If we have a consistent mechanism by which we can load external language compilers, this really becomes a non-issue. The embedding application can do something like this, written in PIR for brevity:

load_language "PIR"
$P0 = compreg "PIR"
$P1 = $P0.'compile'($S0)
$I0 = $P1()

And this will go through and load the correct compiler library by name, without needing to be concerned about whether that compiler library is a native library or a PBC library.

In the embedding API, we can have a similar sequence:

Parrot_PMC * compiler;
Parrot_PMC * bytecode;
Parrot_Int exitcode;
if (Parrot_api_load_language(interp, "PIR") &&
    Parrot_api_get_compiler(interp, "PIR", &compiler) &&
    Parrot_api_compile_file(interp, compiler, filename, &bytecode) &&
    Parrot_api_load_bytecode(interp, bytecode) &&
    Parrot_api_run(interp, &exitcode))
    return exitcode;
    const char * err = Parrot_api_get_last_error(interp);
    fprintf(stderr, err);
    return 1;

That’s just one imagining of what the API will look like, there are a few places where it could be a little less verbose, and few calls in there that probably will be more verbose. I suspect the equivalent of Parrot_api_get_last_error will probably return a Parrot_STRING instead of a const char *, but who knows what the users want at this point. I don’t even know if this is how we’re going to be communicating errors. I strongly suspect it, but we don’t know for certain.

Notice also that if we can’t find the IMCC binary just using the search string "PIR", we can probably specify a search path:

    Parrot_api_load_language(interp, "PIR", "/path/to/imcc");

That should give maximum flexibility to other embedding applications to load their own custom compiler frontends, including supplying a custom variant of an existing compiler. If you’re running a precompiled bytecode file you can probably save a few cycles by not loading the compiler at all, though you won’t be able to do runtime eval on strings without one.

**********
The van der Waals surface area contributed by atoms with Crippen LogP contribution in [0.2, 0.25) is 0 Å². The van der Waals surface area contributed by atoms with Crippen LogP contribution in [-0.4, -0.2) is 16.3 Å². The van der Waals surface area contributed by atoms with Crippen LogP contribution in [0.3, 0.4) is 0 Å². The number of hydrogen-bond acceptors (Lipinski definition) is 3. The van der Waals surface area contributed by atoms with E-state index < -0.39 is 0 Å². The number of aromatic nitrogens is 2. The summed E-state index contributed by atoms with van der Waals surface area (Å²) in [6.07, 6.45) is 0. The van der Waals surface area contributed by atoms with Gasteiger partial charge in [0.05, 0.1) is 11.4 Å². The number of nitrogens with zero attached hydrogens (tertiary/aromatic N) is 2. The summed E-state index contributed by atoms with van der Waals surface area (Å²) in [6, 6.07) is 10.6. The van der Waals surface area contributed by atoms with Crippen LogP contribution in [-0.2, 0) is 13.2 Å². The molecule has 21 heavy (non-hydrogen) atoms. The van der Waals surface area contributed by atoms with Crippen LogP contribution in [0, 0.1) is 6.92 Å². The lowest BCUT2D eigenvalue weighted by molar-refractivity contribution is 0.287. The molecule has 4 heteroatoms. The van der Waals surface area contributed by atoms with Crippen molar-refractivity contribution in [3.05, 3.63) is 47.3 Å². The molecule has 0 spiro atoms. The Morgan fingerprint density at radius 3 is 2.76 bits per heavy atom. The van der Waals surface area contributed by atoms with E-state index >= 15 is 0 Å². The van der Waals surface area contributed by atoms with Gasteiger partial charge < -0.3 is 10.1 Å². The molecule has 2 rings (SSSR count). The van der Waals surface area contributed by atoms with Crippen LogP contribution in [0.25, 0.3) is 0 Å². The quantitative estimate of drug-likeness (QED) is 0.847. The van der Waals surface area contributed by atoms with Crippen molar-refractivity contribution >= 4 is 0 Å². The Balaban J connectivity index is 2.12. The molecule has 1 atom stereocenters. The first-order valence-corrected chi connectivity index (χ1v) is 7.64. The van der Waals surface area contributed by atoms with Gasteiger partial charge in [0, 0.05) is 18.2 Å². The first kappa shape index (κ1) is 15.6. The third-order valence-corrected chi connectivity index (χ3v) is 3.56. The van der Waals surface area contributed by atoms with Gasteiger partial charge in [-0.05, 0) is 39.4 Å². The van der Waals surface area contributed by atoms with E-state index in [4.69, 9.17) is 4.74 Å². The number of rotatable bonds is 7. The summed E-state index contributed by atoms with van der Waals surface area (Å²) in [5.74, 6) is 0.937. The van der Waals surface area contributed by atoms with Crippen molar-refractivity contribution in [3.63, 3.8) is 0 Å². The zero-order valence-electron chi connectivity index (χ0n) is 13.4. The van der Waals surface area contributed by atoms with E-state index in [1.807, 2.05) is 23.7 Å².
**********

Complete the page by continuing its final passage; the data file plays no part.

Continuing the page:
Anyway, let me get back to my original topic: Commandline arguments. No matter where IMCC lives, or how it is loaded, I don’t think that IMCC is the correct place to be doing any CLI argument processing. First step is to simplify argument processing in IMCC and reduce duplicate functionality. Second step is to refactor out all the argument processing code from IMCC, replacing it with a series of function calls that the embedding application can make if necessary. The final step, I suppose, is to prevent IMCC from poking into the Parrot interpreter directly. The last step may be out of the purview of the embedding API project, since a solid case can be made that a compiler front-end would use a separate “extending” API instead of the “embedding” API I am working on now.

Once argument processing logic is removed from IMCC, we can handle all of the necessary functionality through proper API calls, and be a little bit more agnostic about using different frontends in the future. Eventually, when we do decide to kick IMCC out the door for good, it won’t be nearly as hard as trying to do everything at once.

With this idea in place, tomorrow I will give a sneak preview of what the new embedding API might be looking like when it’s complete.